St Mary’s Church

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Chipping Norton is an attractive market town built round the busy market place. It has a wide range of shops and is a popular local service centre for the area. In the Middle Ages it was a flourishing wool town and the church reflects this wealth.

The church is on the western edge of the town below the earthworks of a Norman motte and bailey castle. A look at the map suggested that finding our way through a maze of narrow streets would defeat my navigational skills, so we parked in the market place and walked.

It is a splendid church with square battlemented tower at the west end and very tall nave with huge clerestory windows. The chancel is older and is a long low rather plain building. The two storey south porch is hexagonal, one of only three in England. Inside there is a lovely vaulted ceiling with carved bosses – look out for the green man, and stone benches along the walls. The porch was often used as a meeting place to discuss community affairs.

Inside it is a big church. Elegant fluted pillars with their pointed arches, extend up to the roof beams, accentuating the effect of height. Clerestory windows are plain glass and flood the church with light. There is also an extra ‘Cotswold’ window above the chancel arch. The empty niches on either side would have contained statues of the Virgin and St John. Side aisles are lower and there are two north aisles separated by an arcade of octagonal pillars.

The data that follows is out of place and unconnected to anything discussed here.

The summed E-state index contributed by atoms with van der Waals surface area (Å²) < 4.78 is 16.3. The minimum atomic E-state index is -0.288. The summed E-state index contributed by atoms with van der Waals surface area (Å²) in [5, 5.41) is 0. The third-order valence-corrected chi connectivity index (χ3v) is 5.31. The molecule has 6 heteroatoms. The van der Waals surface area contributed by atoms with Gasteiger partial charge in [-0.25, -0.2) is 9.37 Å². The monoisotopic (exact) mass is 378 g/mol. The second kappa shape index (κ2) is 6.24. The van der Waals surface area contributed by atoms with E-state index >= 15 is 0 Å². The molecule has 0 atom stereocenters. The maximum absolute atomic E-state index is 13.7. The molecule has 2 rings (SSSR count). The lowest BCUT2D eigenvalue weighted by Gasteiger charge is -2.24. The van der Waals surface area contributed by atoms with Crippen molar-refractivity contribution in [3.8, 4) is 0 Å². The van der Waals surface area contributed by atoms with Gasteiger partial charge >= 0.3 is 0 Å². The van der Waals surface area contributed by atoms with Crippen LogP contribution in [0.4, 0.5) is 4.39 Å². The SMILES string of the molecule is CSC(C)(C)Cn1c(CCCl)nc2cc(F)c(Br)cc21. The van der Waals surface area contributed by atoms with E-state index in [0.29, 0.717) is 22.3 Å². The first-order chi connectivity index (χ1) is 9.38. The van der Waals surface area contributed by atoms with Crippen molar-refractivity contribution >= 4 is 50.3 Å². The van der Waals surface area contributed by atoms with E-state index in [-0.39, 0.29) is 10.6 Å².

On the north chancel arch is an unusual floor mounted stone pulpit. Behind it are three empty niches with carved canopies. The stairs to the long gone rood loft led up through the pillar.

Look for the small carved heads between the arches as well as all the brasses on the walls. At the east end of the north aisle nearest the nave is the splendid Croft table tomb dating from 1500. He is in full armour with his feet resting on a lion and his head on a helmet. She has flowing robes and a pillow under her head. There are crocketed pinnacles round the base. There are two angels holding a shield and praying figures.

The north aisle beyond has a simple altar and is used for midweek services. Above is a rather nice window dating from 1945. At the top is Christ in Majesty with angels. Below is Christ risen from the dead with the women.

At the back of the north aisles is the huge Dawkins family memorial. The first name is 1796 and the last was added in 1914. There are still unfilled spaces. On the walls are smaller memorials to other members of the family.

The chancel has huge choir stalls with poppy heads. The simple altar is set under the stained glass east window with Christ crucified in the centre.

This is an attractive church and well worth finding.

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